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I was trying to understand more about orders of elements in a cyclic group $G$ and non-trivial subgroups that were generated from a cyclic group $G$ and so read the following example: Non trivial subgroups in cyclic group G.

But I do not how one would find trivial and non-trivial groups for say a group $G = \mathbb{Z}^{\times}_{73}$. I get that you have to do $73-1$, as $73$ is prime so you are left with $72$ and then we find all the factors of $72$ which are $\{1, 2, 3, 4, 6, 8, 9, 12, 18, 24, 36, 72\}.$

After this, we have to try and find numbers that are not $1 \text{ mod } 72$. I do not where to start in terms of finding the subgroups like do I start with $2^1 \text{ mod } 72, 2^2 \text{ mod } 72, 2^3 \text{ mod } 72, \dots,2^{72} \text{ mod } 72$ to find the subgroups.

Like is there a way of finding non trivial subgroups in a cyclic group?

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  • $\begingroup$ Find elements $g$ with nontrivial order, then $\langle g \rangle$ is a non-trivial subgroup. $\endgroup$
    – Qi Zhu
    Aug 21, 2019 at 8:06
  • $\begingroup$ @QiZhu how do i do that? what does non trivial even mean, are you able to show an example in the context of Z*73 $\endgroup$ Aug 21, 2019 at 8:17
  • $\begingroup$ Non-trivial means $1 < \operatorname{ord}(g) < |G|$. Finding the order of elements is not easy in general - see e.g. math.stackexchange.com/questions/1025578. $\endgroup$
    – Qi Zhu
    Aug 21, 2019 at 8:45
  • $\begingroup$ @QiZhu I dont suppose you show me one example for my question please? I just want to understand it better $\endgroup$ Aug 21, 2019 at 9:39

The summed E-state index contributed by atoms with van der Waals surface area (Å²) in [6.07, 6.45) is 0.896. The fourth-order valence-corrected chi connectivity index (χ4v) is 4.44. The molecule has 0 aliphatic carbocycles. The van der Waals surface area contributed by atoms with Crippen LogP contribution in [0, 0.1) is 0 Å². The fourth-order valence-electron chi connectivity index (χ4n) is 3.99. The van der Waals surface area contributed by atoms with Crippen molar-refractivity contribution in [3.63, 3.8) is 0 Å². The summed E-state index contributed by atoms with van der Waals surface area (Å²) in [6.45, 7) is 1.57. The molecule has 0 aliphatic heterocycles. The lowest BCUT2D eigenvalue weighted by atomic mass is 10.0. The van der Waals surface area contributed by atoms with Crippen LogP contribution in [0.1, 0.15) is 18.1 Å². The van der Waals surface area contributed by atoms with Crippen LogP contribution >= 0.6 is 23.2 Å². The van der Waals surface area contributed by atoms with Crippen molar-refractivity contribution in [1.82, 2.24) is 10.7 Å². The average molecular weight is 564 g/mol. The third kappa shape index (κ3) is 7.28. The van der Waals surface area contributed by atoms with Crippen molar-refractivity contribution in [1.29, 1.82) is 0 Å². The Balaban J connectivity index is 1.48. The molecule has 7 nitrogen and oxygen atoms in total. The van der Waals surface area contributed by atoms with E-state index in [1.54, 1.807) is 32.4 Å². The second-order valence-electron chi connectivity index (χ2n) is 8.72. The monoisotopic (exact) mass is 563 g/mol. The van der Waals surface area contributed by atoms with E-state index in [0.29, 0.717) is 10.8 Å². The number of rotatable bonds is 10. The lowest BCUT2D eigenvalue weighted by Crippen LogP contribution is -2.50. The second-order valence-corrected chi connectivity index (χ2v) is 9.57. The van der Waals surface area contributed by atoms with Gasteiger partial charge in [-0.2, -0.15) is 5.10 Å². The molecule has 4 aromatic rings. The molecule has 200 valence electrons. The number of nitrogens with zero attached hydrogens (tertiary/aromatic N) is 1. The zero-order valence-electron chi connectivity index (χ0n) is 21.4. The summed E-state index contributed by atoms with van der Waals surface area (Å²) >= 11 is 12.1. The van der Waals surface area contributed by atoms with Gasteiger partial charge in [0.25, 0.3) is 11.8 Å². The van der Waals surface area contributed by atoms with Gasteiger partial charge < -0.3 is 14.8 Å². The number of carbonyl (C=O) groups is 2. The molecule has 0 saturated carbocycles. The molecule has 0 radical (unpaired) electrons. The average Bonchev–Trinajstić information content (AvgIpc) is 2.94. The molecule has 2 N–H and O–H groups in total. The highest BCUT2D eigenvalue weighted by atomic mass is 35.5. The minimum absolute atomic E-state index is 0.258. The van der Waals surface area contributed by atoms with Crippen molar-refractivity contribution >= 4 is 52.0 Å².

• $\begingroup$ The link I gave you, does exactly this for $41$, it's no different here... $\endgroup$
    – Qi Zhu
    Aug 21, 2019 at 9:45

1 Answer 1

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First find a generator $g$ of $G$ i.e. an element of $G$ that has order $|G|$. If $G=\mathbb{Z}_p$ for a prime $p$ then a generator of $G$ is called a primitive root of $p$.

Each element of $G$ can be expressed as $g^k$ for some integer $1 \le k \le |G|$. And $g^k$ will generate a sub-group $<g^k>$ of $G$ with elements $\{g^k, g^{2k}, g^{3k}, \dots \}$. Eventually we reach a multiple of $k$ which is also a multiple of $|G|$ i.e. $nk=m|G|=\text{LCM}(k,|G|)$. At this point we have

$g^{nk}=g^{m|G|}=(g^{|G|})^m=e^m=e$

where $e$ is the identity element in $G$ (we know that $g^{|G|}=e$ because $g$ has order $|G|$). So $<g^k>$ has $n$ elements.

We also know that

$(nk)\text{GCD}(k,|G|)=\text{LCM}(k,|G|)\text{GCD}(k,|G|)=k|G|$

so the order of $<g^k>$ is $\frac{|G|}{\text{GCD}(k,|G|)}$.

For example, if $|G|=72$ then the order of $<g^{15}>$ is $\frac{72}{\text{GCD}(15,72)}=\frac{72}{3}=24$, and the order of $<g^{16}>$ is $\frac{72}{\text{GCD}(16,72)}=\frac{72}{8}=9$.

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  • $\begingroup$ So in the case of 72, a non-trivial subgroup would be 15? Sorry its just i dont know where the 15 even came from in your example $\endgroup$ Aug 21, 2019 at 12:21
  • $\begingroup$ @user6973173333 First you need to find a primitive root of $73$ - a number with order $72$ in $\mathbb{Z}^{\times}_{73}$. Then you raise this primitive root to the power of $15$ modulo $73$. This number will then generate a non-trivial sub-group of $\mathbb{Z}^{\times}_{73}$. There is nothing special about $15$ - $g^2$, $g^3$, $g^4$, $g^6$, $g^8$ etc. will all generate non-trivial sub-groups. $\endgroup$
    – gandalf61
    Aug 21, 2019 at 12:28
  • $\begingroup$ how would one find a primitive root of 73? So are you saying that <15> is 1 non trivial subgroup and likewise I have to find other subgroups? Also where did the 15 come from? $\endgroup$ Aug 21, 2019 at 12:33
  • $\begingroup$ @user6973173333 I picked the power $15$ at random - it is not important. If you want to understand $\mathbb{Z}^{\times}_{73}$ you should start by reading these Wikipedia articles: Primitive root modulo n, Multiplicative group of integers module n. $\endgroup$
    – gandalf61
    Aug 21, 2019 at 12:53

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